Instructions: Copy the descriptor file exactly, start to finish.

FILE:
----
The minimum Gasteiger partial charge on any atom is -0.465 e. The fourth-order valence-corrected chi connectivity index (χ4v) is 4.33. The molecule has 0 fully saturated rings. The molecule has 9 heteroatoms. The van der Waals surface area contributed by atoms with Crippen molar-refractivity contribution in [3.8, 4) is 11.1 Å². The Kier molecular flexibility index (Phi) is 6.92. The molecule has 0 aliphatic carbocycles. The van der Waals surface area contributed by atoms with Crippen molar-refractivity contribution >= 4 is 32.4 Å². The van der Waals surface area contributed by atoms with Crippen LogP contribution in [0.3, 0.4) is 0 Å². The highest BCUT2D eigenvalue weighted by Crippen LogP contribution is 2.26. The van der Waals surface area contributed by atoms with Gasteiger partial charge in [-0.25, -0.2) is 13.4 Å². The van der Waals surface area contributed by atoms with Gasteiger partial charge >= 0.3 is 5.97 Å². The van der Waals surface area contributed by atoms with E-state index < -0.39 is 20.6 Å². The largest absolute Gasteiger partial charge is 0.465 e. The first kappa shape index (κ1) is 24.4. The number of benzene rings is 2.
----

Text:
The minimum Gasteiger partial charge on any atom is -0.465 e. The fourth-order valence-corrected chi connectivity index (χ4v) is 4.33. The molecule has 0 fully saturated rings. The molecule has 9 heteroatoms. The van der Waals surface area contributed by atoms with Crippen molar-refractivity contribution in [3.8, 4) is 11.1 Å². The Kier molecular flexibility index (Phi) is 6.92. The molecule has 0 aliphatic carbocycles. The van der Waals surface area contributed by atoms with Crippen molar-refractivity contribution >= 4 is 32.4 Å². The van der Waals surface area contributed by atoms with Crippen LogP contribution in [0.3, 0.4) is 0 Å². The highest BCUT2D eigenvalue weighted by Crippen LogP contribution is 2.26. The van der Waals surface area contributed by atoms with Gasteiger partial charge in [-0.25, -0.2) is 13.4 Å². The van der Waals surface area contributed by atoms with Gasteiger partial charge >= 0.3 is 5.97 Å². The van der Waals surface area contributed by atoms with E-state index < -0.39 is 20.6 Å². The largest absolute Gasteiger partial charge is 0.465 e. The first kappa shape index (κ1) is 24.4. The number of benzene rings is 2.